Former South African president Jacob Zuma has been accused of manipulating the country’s spy agency for his own ends and pocketing funds from the intelligence organisation to enrich himself and polish his image with media outlets, according to testimony at the investigation into “state capture”.
Sydney Mufamadi, former chairperson of a review panel overseeing the State Security Agency, made shocking allegations to the state capture commission, according to The Citizen newspaper.
Mufamadi said 135,000 euros per month was funnelled to Zuma via then-minister of state security David Mahlobo in the 2015/16 financial year, rising to 244,000 euros the following year.
The state capture investigation, led by Deputy Chief Justice Raymond Zondo, also heard evidence this week from a number of unidentified witnesses, as well as Loyiso Jafta, acting director general of the State Security Agency (SSA).
Mufamadi described having a source who told him they were certain the money was given to minister of state Mahlobo, but could not prove that it was then passed to the former president.
The state capture commission is looking into allegations of fraud and corruption, that Zuma and accomplices, such as the powerful Gupta family, used state coffers and resources for their own ends.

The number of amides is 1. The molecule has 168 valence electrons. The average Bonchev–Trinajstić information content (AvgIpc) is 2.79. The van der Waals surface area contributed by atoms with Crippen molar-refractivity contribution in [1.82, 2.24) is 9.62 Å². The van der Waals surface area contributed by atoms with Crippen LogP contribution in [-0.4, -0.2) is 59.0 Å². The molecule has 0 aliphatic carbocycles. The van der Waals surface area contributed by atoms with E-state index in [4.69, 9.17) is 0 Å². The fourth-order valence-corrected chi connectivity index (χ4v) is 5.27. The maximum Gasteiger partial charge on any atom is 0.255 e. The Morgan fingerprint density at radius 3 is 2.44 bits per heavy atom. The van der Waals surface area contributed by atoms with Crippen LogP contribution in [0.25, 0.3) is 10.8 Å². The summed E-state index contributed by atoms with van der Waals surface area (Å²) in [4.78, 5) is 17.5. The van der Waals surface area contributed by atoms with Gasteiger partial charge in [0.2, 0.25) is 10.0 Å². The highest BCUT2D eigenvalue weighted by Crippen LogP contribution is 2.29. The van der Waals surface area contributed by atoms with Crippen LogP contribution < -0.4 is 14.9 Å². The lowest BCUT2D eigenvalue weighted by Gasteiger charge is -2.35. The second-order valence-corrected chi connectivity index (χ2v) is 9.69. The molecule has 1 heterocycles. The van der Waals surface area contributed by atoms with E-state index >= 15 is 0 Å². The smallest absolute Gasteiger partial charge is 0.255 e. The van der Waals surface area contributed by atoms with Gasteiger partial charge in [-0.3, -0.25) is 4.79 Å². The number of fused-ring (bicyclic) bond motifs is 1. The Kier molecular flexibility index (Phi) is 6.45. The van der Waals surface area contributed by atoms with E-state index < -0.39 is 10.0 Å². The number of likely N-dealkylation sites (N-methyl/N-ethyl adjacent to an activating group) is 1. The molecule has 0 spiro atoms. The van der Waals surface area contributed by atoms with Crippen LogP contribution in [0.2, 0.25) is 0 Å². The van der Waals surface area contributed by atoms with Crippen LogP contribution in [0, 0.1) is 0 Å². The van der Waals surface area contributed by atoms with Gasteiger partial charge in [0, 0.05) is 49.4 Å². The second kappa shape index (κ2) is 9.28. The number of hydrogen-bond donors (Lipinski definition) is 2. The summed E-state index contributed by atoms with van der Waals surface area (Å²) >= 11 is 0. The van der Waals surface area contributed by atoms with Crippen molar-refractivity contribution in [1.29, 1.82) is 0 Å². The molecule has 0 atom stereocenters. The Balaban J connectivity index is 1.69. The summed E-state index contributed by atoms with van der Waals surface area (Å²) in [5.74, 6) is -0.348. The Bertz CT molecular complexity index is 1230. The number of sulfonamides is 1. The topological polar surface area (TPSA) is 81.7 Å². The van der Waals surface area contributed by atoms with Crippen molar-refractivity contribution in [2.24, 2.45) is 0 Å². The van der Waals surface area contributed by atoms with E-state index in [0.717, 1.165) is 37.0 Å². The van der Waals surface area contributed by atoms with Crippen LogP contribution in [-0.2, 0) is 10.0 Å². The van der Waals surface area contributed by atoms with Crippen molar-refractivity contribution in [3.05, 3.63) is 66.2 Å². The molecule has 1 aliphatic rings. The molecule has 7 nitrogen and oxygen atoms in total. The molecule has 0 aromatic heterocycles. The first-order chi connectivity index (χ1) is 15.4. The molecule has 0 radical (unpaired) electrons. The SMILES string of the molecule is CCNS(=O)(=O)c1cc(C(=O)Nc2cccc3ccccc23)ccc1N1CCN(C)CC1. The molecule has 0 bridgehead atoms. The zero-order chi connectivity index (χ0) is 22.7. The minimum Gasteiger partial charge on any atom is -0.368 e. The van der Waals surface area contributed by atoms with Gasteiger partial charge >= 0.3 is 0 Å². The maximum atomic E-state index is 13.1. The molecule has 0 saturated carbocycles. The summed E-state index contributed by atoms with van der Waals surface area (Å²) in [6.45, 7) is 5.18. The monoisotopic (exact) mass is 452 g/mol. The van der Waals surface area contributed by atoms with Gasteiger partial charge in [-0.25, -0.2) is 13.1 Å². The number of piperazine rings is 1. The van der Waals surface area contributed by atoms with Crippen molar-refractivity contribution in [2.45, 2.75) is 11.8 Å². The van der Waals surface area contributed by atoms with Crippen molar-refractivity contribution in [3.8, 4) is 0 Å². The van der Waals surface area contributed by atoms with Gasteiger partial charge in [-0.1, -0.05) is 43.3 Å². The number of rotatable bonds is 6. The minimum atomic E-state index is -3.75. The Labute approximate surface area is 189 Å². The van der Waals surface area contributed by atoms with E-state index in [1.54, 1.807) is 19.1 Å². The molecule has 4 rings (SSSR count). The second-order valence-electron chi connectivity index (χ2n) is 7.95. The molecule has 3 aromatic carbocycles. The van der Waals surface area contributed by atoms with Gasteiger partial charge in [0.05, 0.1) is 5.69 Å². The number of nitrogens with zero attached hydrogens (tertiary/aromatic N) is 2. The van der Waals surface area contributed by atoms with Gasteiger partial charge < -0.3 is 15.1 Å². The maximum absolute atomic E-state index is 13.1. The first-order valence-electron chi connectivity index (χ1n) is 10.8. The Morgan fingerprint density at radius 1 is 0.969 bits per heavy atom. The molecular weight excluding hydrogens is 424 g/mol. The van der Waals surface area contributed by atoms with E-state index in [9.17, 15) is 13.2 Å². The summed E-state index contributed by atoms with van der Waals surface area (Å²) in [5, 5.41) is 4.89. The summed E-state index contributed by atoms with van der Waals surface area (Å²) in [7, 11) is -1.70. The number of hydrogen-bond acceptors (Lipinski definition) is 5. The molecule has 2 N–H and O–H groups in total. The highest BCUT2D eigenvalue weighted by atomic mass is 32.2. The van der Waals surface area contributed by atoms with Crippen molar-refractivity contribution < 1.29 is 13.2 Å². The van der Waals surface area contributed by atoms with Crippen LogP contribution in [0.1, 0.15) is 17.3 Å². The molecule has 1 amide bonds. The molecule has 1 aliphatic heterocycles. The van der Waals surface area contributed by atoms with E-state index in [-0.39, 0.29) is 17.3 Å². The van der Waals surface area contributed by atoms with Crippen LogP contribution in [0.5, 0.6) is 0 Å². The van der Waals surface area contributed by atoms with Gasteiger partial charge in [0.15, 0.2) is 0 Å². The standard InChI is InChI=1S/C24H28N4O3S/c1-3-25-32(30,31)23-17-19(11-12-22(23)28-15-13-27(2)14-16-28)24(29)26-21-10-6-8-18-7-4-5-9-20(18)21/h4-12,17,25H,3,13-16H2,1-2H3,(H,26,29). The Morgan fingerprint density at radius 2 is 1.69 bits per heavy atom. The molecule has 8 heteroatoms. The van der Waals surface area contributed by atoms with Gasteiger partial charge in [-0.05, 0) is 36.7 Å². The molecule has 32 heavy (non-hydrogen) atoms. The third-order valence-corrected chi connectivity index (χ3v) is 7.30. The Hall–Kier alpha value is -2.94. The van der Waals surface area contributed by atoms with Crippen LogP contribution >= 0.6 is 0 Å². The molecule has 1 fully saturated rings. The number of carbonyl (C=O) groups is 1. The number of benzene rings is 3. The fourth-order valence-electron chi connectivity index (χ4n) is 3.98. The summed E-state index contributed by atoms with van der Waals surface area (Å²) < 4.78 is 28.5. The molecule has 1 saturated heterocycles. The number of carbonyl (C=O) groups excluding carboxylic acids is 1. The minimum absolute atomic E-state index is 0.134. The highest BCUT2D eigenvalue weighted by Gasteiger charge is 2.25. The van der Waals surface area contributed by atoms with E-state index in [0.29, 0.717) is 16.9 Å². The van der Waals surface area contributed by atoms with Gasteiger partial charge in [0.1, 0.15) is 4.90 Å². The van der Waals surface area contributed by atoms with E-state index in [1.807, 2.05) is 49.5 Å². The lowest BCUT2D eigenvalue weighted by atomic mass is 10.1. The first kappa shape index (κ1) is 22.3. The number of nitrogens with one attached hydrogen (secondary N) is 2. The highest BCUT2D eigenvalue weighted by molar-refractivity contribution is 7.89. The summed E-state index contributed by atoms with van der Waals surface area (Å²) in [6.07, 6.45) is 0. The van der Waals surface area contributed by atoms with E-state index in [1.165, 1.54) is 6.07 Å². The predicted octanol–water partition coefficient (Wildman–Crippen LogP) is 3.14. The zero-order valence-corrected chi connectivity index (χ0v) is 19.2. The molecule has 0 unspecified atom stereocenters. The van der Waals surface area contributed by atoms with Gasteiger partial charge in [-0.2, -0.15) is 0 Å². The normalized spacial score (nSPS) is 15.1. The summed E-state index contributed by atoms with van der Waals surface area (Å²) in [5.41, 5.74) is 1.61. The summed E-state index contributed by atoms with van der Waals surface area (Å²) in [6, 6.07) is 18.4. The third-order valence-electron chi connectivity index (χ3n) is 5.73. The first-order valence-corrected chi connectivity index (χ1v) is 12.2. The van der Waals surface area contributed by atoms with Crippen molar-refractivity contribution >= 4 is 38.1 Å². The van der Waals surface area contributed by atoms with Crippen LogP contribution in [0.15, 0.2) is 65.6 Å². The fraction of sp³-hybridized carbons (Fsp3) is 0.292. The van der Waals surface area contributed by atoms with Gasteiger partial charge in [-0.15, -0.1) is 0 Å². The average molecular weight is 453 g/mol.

Zuma was ordered by the constitutional court on Thursday to follow orders to appear before the special commission of enquiry and give evidence, The Times newspaper reported.
Mufamadi also told the inquiry that an initiative called Project Wave was instigated during Zuma’s rule, in an attempt to infiltrate and influence international and local media houses, allegedly trying to counteract negative stories and images.
Project Wave gobbled up 1.3 million euros during the 2015/16 financial year, when it launched. One production agency landed more than 1 million euros in fees for eight months of work on the alleged Zuma propaganda operation, led by the SSA, according to Mufamadi.
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The SSA also carried out operations to restrict and hinder campaigning by then-deputy president Cyril Ramaphosa for his election to leadership of the African National Congress (ANC) party in 2017, Mufamadi said in his evidence.
The SSA also ran ops to infiltrate the Zuma Must Fall movement, which led protests against the former president in early 2017, Mufamadi told the court.
The state capture commission on Friday applauded the constitutional court’s ruling that Zuma must appear before the investigation, saying it “upholds the rule of law and emphasises that no one is above the law”.
Since August 2018, when oral testimonies started, the commission has heard 278 witnesses and issued 2,736 summons, according to statistics from The Times newspaper in December.